B Rai, S Kharb, R Jain, S Anand
8-hydroxydeoxyguanosine, periodontitis, scaling and root planning
B Rai, S Kharb, R Jain, S Anand. Effect of Scaling and Root Planning on Salivary 8-Hydroxydeoxyguanosine Levels: Periodontitis. The Internet Journal of Dental Science. 2006 Volume 5 Number 2.
Periodontal disease is an inflammatory disorder in which tissue damage occurs through complex interactions between periodontal pathogens and components of the host defense mechanisms and oxidative stress is implicated in pathophysiology. Twelve subjects with periodontitis were selected and salivary samples were taken before treatment, after 3 weeks of treatment and after 10 weeks of the treatment for 8-OHdG levels (8-Hydroxydeoxyguanosine). Salivary levels of 8-OHdG were significantly decreased with scaling and root planning. Thus, measurement of 8-OHdG may prove to be useful in identifying periodontal disease and risk of tooth loss.
The human inflammatory periodontal diseases are amongst the most common chronic diseases to affect adults. Antioxidants are present in all body fluids and tissues and protecting against endogenously formed free radicals. Antioxidant (AOX) enzymes such as superoxide dismutase and glutathione peroxidase provide protection within cells, whilst low molecular weight scavenging antioxidants and AOX vitamins are present in extra-cellular fluid. In addition, dietary derived components such as uric acid, non-protein thiols and glutathione also act as antioxidants1. Total antioxidant activity has been reported to be reduced in saliva of patients with periodontitis relative to that in non-periodontitis subjects2. Diagnosis of periodontal disease has been primarily based upon clinical and radiographic measures of periodontal tissue destruction. These parameters (clinical examination and radiographically) provide a measure of past destruction and are of limited use in early diagnosis3. Oxidative stress has been reported to be enhanced during periodontitis4,5. Oxidative stress can result in DNA damage causing oxidation marker 8-OHdG(8-hydroxy deoxyguanosine) to be excreted in body fluids. 8-OHdG is a marker of oxidative stress in chronic inflammatory disease. Also, few studies indicate that 8-OHdG in body fluids can act as a biomarker of oxidative stress.6,7,8,9
Hence, the present study was planned to determine the effect of scaling and root planning on the 8-OHdG in periodontitis.
Materials and Methods
The twelve patients of periodontitis, without any systemic disease, aged 30-35 years attending clinic of Dept. of Oral Diagnosis of Government Dental College associated with Pt. B.D. Sharma Post Graduate Institute of Medical Science, Rohtak (Haryana), India were selected after obtaining informed consent. Periodontitis patients had at least five sites showing probing depths greater than 5mm (Table 1). The clinical examination involved measurement of both probing depths (PD) and bleeding on probing (BOP) and saliva samples were taken at first appointment i.e. before treatment, 3 weeks and 10 weeks after treatment.
During the examination, paraffin wax stimulated whole saliva was collected, and samples were stored at -20°C until analyzed. Saliva were centrifuged at 8000g for 9 minutes, and levels of 8-OHdG in supernatant were determined using a competitive ELISA kit (Bioxytech 8-OhdG-EIA kit quantitative assay for 8-hydroxy –2-deoyguanosine, USA, The determination range was 0.125 to 200 ng/ml).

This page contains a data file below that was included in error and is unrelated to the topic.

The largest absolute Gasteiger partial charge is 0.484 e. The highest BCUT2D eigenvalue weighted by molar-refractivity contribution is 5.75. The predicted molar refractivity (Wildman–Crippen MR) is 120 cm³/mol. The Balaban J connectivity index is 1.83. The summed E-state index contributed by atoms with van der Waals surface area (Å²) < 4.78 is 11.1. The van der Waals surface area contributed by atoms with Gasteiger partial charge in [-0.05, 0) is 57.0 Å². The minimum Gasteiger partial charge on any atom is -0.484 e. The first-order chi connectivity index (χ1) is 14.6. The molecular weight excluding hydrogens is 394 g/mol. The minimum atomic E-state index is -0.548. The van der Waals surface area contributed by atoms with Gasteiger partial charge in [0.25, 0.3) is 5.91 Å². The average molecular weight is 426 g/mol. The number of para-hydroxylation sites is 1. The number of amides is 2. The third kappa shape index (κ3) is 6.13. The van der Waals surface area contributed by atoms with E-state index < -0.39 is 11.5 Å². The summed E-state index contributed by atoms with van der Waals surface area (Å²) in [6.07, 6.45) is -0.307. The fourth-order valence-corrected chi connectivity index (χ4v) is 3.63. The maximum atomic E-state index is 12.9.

Differences in 8-OHDG levels between groups at baseline were analyzed and differences in 8-OHdG level in saliva samples were analyzed using a student's t-test.
Observations and Results:
Salivary 8-OHdG level significantly decreased with scaling and root planning (Table II, p<0.01). The normal salivary levels of 8-OHdG with healthy periodontium were 1.68 ±0.20 ng/ml.9 The 8-OHdG levels decreased to normal values following treatment, but,, remained higher than control values (Table II, p > 0.05).
Stimulated saliva contains a lower concentration of antioxidants, but, when flow rates are taken into account, antioxidant capacity is higher than in unstimulated saliva and stimulated saliva has been used in the analysis of anti-oxidants7. PMN has been observed to be in greater concentration at sites of gingival inflammation8. They postulated that O2- produced by PMN as part of the host immune response could cause host tissue oxidative damage if it were not matched by an increase in antioxidant concentration9. Number of studies have evaluated use of various host derived factors in saliva for diagnosis of periodontal disease.10,11,12,13 Patients with periodontitis have been reported to have an increased 8-OHdG concentration compared with control, and following periodontal treatment, these levels declined and approached control values.10
In the present study, we see significantly decreased level of 8-OHdG with treatment i.e. scaling and root planning. Our results are comparable with those reported in the literature.13,14
Also, 8-OhdG levels decreased after treatment and there was improvement of periodontal status. But 8-OhdG levels after treatment remains slightly lower as compared to normal healthy (Table II). Since, saliva can be easily collected; measurement of salivary 8-OHdG levels may prove useful in identifying patients at risk of tooth loss. Moreover, a salivary analysis for periodontal diagnosis may prove a cost effective method for screening large populations and monitoring the disease. Further studies are required on large samples to determine the relationship between salivary 8-OHdG levels and periodontal disease.
Dr. Balwant Rai C/o Dr. Simmi Kharb H. No. 1447, Sector – 1, Rohtak (Haryana) – 124001. E-mail : email@example.com Mobile No. : 091-9812185855